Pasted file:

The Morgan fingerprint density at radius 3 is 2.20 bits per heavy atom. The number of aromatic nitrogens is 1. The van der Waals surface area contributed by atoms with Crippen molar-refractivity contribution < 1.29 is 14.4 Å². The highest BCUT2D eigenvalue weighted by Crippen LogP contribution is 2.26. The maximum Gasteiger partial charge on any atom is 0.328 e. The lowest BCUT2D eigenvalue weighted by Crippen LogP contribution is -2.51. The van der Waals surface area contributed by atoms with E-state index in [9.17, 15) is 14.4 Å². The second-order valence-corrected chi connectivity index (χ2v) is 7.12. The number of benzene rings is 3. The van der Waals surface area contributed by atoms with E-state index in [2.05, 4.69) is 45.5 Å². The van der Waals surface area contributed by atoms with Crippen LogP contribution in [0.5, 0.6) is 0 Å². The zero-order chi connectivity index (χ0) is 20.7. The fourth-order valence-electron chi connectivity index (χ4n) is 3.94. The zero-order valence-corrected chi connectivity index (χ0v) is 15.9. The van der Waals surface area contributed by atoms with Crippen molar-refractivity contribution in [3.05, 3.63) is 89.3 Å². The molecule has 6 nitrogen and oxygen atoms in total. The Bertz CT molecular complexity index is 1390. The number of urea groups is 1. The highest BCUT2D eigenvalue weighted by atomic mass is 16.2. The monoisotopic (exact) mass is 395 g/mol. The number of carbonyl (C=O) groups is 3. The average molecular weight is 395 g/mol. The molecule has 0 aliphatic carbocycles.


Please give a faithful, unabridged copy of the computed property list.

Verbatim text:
The Morgan fingerprint density at radius 3 is 2.20 bits per heavy atom. The number of aromatic nitrogens is 1. The van der Waals surface area contributed by atoms with Crippen molar-refractivity contribution < 1.29 is 14.4 Å². The highest BCUT2D eigenvalue weighted by Crippen LogP contribution is 2.26. The maximum Gasteiger partial charge on any atom is 0.328 e. The lowest BCUT2D eigenvalue weighted by Crippen LogP contribution is -2.51. The van der Waals surface area contributed by atoms with E-state index in [9.17, 15) is 14.4 Å². The second-order valence-corrected chi connectivity index (χ2v) is 7.12. The number of benzene rings is 3. The van der Waals surface area contributed by atoms with E-state index in [2.05, 4.69) is 45.5 Å². The van der Waals surface area contributed by atoms with Crippen LogP contribution in [0.5, 0.6) is 0 Å². The zero-order chi connectivity index (χ0) is 20.7. The fourth-order valence-electron chi connectivity index (χ4n) is 3.94. The zero-order valence-corrected chi connectivity index (χ0v) is 15.9. The van der Waals surface area contributed by atoms with Crippen molar-refractivity contribution in [3.05, 3.63) is 89.3 Å². The molecule has 6 nitrogen and oxygen atoms in total. The Bertz CT molecular complexity index is 1390. The number of urea groups is 1. The highest BCUT2D eigenvalue weighted by atomic mass is 16.2. The monoisotopic (exact) mass is 395 g/mol. The number of carbonyl (C=O) groups is 3. The average molecular weight is 395 g/mol. The molecule has 0 aliphatic carbocycles.